And that is the dirty secret the traditionalists want to obscure: more and more veterans with print catalogs are supplementing their print income with indie releases and finding they make more money off the indie releases. There are say more tradpub authors going hybrid or, if they can get their rights reverted, full indie, than indie authors going hybrid of full trad.

Another often neglected fact is that since more tradpubs won't release more than one or two titles a year per author, prolific trad authors need pen names or contracts with multiple authors. The modern answer is to indie-pub on the side. Which is why so many trad-pub contracts now have non-compete clauses. Which, of course, drives more authors to go all-indie.
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Old 02-14-2014, 12:32 PM   #54
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As expected, Konrath takes Shatzkin on, point by point:

http://jakonrath.blogspot.com/2014/0...-shatzkin.html

Sample:

Quote:
Mike: 5. Current indie successes where the author name or even the book itself was “made” by traditional publishers. Another factor any author self-publishing has to consider is the likelihood of success, which is much greater if the books are backlist (have some fame in the marketplace) or even if just the author has been previously published. Successes like Howey’s, from a total standing start with no prior writing track record, are quite different from others who have reclaimed their backlists and used them as a platform to build a self-publishing career.

Joe: Mike, reread what you just said.

"others who have reclaimed their backlists and used them as a platform to build a self-publishing career. "

First of all, these backlist books obviously weren't selling for the legacy publisher, or else the legacy publisher never would have returned the rights.

Second of all, if the authors who got their backlists returned were able to build a career, WHY THE HELL WOULD ANYONE SUBMIT TO LEGACY PUBLISHERS EVER AGAIN?!?

Pardon my yelling, but what you just said shows your absolute inability to understand what's happening here.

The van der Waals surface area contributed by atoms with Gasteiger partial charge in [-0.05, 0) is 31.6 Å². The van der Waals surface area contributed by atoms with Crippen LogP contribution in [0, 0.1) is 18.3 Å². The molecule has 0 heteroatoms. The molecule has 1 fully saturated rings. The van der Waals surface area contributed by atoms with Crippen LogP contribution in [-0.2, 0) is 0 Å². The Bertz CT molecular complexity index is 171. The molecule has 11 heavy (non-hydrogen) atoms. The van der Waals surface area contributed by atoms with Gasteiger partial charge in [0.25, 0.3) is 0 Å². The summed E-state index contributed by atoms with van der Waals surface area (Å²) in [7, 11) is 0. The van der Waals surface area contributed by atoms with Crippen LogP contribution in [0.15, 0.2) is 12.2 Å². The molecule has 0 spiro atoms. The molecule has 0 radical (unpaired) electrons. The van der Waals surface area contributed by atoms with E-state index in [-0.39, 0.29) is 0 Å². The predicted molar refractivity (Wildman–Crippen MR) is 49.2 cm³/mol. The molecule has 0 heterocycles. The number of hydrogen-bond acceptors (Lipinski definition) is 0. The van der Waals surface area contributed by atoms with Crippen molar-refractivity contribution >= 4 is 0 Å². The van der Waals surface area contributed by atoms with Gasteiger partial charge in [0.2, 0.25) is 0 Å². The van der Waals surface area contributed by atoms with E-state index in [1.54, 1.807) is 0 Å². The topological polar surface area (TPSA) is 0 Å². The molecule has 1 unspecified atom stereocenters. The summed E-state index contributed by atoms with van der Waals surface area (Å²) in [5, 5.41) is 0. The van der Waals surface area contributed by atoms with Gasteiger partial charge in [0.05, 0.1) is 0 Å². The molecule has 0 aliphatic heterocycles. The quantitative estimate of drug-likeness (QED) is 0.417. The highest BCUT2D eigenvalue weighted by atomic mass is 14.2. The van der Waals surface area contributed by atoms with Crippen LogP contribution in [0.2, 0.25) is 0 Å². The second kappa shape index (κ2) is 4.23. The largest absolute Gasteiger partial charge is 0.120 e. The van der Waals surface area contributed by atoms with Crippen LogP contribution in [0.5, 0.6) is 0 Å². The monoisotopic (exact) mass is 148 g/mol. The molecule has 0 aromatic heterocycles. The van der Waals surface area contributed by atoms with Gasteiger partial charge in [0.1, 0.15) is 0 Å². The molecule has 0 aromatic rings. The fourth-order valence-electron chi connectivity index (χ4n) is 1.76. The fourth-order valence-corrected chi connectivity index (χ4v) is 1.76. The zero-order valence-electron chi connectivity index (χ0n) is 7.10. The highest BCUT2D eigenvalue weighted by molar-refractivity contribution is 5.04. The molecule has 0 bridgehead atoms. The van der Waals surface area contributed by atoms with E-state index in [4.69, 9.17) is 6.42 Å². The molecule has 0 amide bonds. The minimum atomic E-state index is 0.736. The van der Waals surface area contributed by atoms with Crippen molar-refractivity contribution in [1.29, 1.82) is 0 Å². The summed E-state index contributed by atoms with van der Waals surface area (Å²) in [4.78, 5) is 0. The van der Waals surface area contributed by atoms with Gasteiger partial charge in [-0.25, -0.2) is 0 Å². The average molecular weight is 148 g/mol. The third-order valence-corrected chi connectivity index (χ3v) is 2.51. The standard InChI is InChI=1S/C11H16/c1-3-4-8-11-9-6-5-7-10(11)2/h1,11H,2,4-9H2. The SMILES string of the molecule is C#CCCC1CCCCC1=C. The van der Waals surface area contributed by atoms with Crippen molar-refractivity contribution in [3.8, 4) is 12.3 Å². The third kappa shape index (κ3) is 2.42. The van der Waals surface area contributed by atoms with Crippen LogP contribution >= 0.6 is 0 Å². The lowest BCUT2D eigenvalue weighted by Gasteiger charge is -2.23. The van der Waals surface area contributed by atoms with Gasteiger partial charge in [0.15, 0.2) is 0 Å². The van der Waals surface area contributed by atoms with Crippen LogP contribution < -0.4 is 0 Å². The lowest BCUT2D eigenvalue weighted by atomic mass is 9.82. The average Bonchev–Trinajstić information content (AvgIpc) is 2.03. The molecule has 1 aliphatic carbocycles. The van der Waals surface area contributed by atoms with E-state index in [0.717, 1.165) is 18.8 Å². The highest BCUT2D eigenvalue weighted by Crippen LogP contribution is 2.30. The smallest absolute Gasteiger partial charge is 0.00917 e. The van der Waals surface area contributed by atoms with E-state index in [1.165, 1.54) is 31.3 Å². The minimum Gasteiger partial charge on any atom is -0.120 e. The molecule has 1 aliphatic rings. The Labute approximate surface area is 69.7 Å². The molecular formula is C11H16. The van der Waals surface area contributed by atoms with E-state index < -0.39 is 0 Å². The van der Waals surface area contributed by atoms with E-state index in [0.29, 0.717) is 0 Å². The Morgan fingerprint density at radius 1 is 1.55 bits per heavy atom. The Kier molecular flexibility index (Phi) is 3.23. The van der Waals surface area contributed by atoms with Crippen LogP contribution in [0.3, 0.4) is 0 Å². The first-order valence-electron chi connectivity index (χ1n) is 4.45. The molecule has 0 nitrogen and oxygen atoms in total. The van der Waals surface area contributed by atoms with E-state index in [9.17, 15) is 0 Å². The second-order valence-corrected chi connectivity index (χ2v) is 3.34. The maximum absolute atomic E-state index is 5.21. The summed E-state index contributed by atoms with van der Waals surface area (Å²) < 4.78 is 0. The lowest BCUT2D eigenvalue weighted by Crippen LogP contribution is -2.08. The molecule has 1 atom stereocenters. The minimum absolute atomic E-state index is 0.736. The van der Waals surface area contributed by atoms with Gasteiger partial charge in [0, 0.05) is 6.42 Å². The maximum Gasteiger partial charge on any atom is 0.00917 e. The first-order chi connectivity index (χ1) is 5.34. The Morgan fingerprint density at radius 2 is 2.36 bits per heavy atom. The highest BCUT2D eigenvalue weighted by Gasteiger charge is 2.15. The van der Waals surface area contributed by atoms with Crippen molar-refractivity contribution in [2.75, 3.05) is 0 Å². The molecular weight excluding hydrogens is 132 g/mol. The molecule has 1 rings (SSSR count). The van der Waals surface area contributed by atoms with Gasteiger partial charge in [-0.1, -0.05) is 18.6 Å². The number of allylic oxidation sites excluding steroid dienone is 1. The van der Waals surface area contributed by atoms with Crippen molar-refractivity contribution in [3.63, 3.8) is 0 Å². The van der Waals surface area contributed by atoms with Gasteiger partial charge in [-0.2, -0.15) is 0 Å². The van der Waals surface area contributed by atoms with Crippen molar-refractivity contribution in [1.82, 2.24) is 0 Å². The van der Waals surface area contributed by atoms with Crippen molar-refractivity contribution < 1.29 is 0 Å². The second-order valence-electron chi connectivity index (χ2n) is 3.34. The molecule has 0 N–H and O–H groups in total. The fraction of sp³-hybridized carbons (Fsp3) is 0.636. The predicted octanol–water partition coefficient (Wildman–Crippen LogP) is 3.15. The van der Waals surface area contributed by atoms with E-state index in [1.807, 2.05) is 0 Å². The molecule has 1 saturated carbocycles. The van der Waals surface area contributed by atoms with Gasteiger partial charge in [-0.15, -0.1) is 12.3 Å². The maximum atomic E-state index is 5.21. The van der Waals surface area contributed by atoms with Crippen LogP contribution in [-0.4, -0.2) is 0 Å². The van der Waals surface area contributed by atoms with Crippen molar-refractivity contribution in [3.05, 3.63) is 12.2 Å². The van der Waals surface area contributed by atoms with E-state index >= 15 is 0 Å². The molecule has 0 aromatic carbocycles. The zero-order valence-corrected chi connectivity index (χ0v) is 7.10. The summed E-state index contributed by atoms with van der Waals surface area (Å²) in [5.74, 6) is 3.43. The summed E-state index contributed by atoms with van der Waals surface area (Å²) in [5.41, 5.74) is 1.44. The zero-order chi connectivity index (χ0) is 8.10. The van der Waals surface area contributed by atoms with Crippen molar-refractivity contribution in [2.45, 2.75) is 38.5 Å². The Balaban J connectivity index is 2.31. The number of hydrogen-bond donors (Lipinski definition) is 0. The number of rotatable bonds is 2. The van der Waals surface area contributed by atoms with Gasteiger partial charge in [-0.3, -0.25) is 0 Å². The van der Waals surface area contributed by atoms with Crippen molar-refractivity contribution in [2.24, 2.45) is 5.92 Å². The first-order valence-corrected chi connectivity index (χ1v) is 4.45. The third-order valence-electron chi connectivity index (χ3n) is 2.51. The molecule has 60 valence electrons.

To rephrase what you just said:

Legacy publishers couldn't sell the same books that went on to make self-published authors successful.
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Old 02-15-2014, 09:42 AM   #55
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I don't have a turtle in this race and I'm not a statistician but I do understand the dangers of extrapolating from a days worth of data. It's not a large enough sample and I don't think Hugh should have published the conclusions that he did. I do understand the void of data that indie authors are working from though so there is a lot of excitement over having real data. In the spirt of this I'll extrapolate my own inaccurate conclusions.

What did jump out at me were the pie charts that show that (on that particular day) Amazon was able to take the Amazon published 4% of the titles to 15% of the daily unit sales. I knew that Amazon's targeted marketing was a real advantage but if that's typical it's huge. On the same day the big publishing houses (BPH) were only able to take 28% of the titles to 34% of the unit sales, this despite their traditional advantage of author brand recognition. In comparison the single/small/medium publishers (Amazon Publishing primary competition) had a combined 33% of the titles but were only able to generate 8% of the unit sales. It makes me wonder if Amazon really has that much power to direct sales where they want. If so it's not smart to make an enemy of them when you're trying to sell books.

This got me thinking about the "slowdown in ebook sales". It's been recognized that the data isn't complete because it excludes Amazon's proprietary data and indie sales (assumed to be insignificant). Hugh's data shows (on this particular day) that Amazon was able to take 35% of the titles to 39% of the sales which is hardly insignificant. It's more unit sales then the BPH. I bet that made the BPH sphincters contract.

Over the last 4 years the BPH have taken every possible opportunity to pick a fight with Amazon but at the end of the day it was recognized that the agency pricing was good for Amazon, they were collecting a guaranteed 30% off of higher priced books so it made good business sense to direct customers to those offerings. When agency pricing ended the 30% went away and it's no longer in Amazon's business interest to direct customer's to the lower margin sales. Why not direct sales to indie offerings at a higher margin and decrease your reliance on the self declared enemies. At the same time reports start coming in that BPH ebook sales growth is slowing. Is it possible that ebook growth has been continuing to grow? More data will be interesting. I wonder if Amazon will cut off the data feed that Hugh has been using.